Young Engineers' Satellite 2

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The reconstructed deployment of the YES2 tether, i.e., the trajectory of the Fotino capsule in relationship to the Foton spacecraft. Orbital motion is to the left. The Earth is down. Mount Everest is shown several times for scale. The Fotino was released at the vertical, 32 km below Foton, about 240 km above the surface of the Earth, and made a re-entry towards Kazakhstan.

The Young Engineers' Satellite 2 (YES2) is a 36 kg student-built tether satellite that is part of ESA's Foton-M3 microgravity mission. The launch of the Russian Foton-M3 occurred on September 14, 2007 at 13:00 (CEST) by a Soyuz-U launcher. The project was carried out by Delta-Utec SRC and supervised by the ESA Education Office and was nearly entirely designed and build by students and young engineers.

The YES2 deployment took place Sept. 25, 2007. The mission objective was to deploy a 30 km long and 0.5 mm thin tether (made of Dyneema) in two controlled stages, in order to release a small, spherical, lightweight reentry capsule called Fotino into a predetermined trajectory to a landing area in Kazakhstan.[1] The scientific objectives of the mission have been achieved. The YES2 featured the first multi-stage tether deployment. It could be reconstructed within about 20 m accuracy for the first stage (3400 m) and 100–150 m for the 31.7 km deployment as a whole. The first stage was deployed accurately (about 10–20 m error), the second stage overdeployed by 1.7 km. Fotino released as planned during a swing of the tethered system through the vertical (as seen from Foton). The tether properties, deployment dynamics and tether deployer system performance could be evaluated. The tether deployer performed nominally. However, due to an electrical fault, the on-board computer failed to register the final length correctly and only a partial deployment was initially reported based on telemetry available in real-time. Initial deployment friction was found to exceed the nominal range, revealed by post-mission testing to be most likely due to a thermomechanical settling of the tether spool [2] Some weeks after mission completion, analysis of the full data set confirmed that the tether deployed to its full length of 31.7 km.[3][4] No signal was ever received from the "Fotino" re-entry capsule after separation, and it was lost.[2] YES2 established a new world record as the longest artificial structure in space and was later included in the Guinness Book of Records Edition 2009.[5]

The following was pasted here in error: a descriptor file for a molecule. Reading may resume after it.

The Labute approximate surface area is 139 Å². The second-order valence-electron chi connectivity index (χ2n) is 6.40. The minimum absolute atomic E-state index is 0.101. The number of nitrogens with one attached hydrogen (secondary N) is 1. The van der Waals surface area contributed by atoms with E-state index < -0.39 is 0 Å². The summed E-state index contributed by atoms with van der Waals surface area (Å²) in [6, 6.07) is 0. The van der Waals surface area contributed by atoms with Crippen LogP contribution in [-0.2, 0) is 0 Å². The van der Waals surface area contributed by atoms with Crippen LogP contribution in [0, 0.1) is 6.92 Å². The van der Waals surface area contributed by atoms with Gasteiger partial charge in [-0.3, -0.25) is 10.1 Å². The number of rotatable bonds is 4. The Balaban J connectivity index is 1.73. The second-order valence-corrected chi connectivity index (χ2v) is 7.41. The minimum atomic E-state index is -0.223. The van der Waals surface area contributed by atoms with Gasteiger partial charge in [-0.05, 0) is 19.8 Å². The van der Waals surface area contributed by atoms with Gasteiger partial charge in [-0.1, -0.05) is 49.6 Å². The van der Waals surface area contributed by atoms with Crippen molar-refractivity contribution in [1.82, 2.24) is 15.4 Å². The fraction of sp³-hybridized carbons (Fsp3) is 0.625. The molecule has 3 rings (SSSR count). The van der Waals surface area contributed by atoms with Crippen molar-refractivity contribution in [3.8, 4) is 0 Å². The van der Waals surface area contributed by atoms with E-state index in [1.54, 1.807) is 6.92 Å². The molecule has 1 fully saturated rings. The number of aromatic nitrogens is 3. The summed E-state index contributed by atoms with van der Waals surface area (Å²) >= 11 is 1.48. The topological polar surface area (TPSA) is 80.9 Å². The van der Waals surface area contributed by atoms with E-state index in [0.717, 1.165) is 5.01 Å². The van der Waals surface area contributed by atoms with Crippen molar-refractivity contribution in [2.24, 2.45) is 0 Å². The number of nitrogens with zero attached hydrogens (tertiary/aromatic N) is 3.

The YES2 project[edit]

Most of the work done in this ambitious project (like design, manufacturing and integration) was done by students and young engineers. In total some 450 students participated.

Soon after the beginning of the project, four "Centres of Expertise" were created. These were universities which were responsible for parts of the satellite or subsystems. The centres were: Samara State Aerospace University, Russia (mission analysis, GPS); University of Modena and Reggio Emilia, Italy (re-entry capsule); Hochschule Niederrhein in Krefeld, Germany (tether); University of Patras, Greece (mechanical and thermal). Coordination and system engineering was carried out by prime contractor Delta-Utec SRC from the Netherlands.

Towards the end of the project, in the manufacturing and integration phase, the work concentrated on the Delta-Utec office in Leiden and ESA's ESTEC in Noordwijk, where the satellite was built and tested.